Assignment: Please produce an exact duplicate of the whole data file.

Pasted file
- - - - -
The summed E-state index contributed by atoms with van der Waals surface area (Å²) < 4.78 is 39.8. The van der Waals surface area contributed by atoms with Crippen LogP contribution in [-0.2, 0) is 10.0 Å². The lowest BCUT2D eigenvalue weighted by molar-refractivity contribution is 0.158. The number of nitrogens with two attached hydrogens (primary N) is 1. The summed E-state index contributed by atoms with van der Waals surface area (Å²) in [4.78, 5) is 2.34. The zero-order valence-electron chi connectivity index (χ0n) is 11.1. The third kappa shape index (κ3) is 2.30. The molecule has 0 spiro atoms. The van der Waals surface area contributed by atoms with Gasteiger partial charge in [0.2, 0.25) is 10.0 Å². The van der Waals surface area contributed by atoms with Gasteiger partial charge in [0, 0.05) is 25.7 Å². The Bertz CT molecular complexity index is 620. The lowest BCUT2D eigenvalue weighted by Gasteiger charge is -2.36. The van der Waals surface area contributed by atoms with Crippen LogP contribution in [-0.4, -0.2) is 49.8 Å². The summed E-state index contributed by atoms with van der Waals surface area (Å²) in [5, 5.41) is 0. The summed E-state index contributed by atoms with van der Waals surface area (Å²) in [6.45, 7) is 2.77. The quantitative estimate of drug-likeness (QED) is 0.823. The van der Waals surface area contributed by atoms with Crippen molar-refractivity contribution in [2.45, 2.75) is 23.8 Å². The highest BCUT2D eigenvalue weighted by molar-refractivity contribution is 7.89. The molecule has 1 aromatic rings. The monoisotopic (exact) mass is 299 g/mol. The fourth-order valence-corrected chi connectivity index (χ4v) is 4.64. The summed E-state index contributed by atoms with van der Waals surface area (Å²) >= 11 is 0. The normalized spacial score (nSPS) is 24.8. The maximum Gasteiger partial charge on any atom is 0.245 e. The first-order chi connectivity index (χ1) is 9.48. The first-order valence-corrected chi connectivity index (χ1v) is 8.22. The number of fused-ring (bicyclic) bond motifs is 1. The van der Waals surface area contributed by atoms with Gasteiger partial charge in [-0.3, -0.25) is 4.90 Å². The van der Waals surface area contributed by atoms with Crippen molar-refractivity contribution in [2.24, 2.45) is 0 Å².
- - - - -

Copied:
The summed E-state index contributed by atoms with van der Waals surface area (Å²) < 4.78 is 39.8. The van der Waals surface area contributed by atoms with Crippen LogP contribution in [-0.2, 0) is 10.0 Å². The lowest BCUT2D eigenvalue weighted by molar-refractivity contribution is 0.158. The number of nitrogens with two attached hydrogens (primary N) is 1. The summed E-state index contributed by atoms with van der Waals surface area (Å²) in [4.78, 5) is 2.34. The zero-order valence-electron chi connectivity index (χ0n) is 11.1. The third kappa shape index (κ3) is 2.30. The molecule has 0 spiro atoms. The van der Waals surface area contributed by atoms with Gasteiger partial charge in [0.2, 0.25) is 10.0 Å². The van der Waals surface area contributed by atoms with Gasteiger partial charge in [0, 0.05) is 25.7 Å². The Bertz CT molecular complexity index is 620. The lowest BCUT2D eigenvalue weighted by Gasteiger charge is -2.36. The van der Waals surface area contributed by atoms with Crippen LogP contribution in [-0.4, -0.2) is 49.8 Å². The summed E-state index contributed by atoms with van der Waals surface area (Å²) in [5, 5.41) is 0. The summed E-state index contributed by atoms with van der Waals surface area (Å²) in [6.45, 7) is 2.77. The quantitative estimate of drug-likeness (QED) is 0.823. The van der Waals surface area contributed by atoms with Crippen molar-refractivity contribution in [2.45, 2.75) is 23.8 Å². The highest BCUT2D eigenvalue weighted by molar-refractivity contribution is 7.89. The molecule has 1 aromatic rings. The monoisotopic (exact) mass is 299 g/mol. The fourth-order valence-corrected chi connectivity index (χ4v) is 4.64. The summed E-state index contributed by atoms with van der Waals surface area (Å²) >= 11 is 0. The normalized spacial score (nSPS) is 24.8. The maximum Gasteiger partial charge on any atom is 0.245 e. The first-order chi connectivity index (χ1) is 9.48. The first-order valence-corrected chi connectivity index (χ1v) is 8.22. The number of fused-ring (bicyclic) bond motifs is 1. The van der Waals surface area contributed by atoms with Gasteiger partial charge in [-0.3, -0.25) is 4.90 Å². The van der Waals surface area contributed by atoms with Crippen molar-refractivity contribution in [2.24, 2.45) is 0 Å².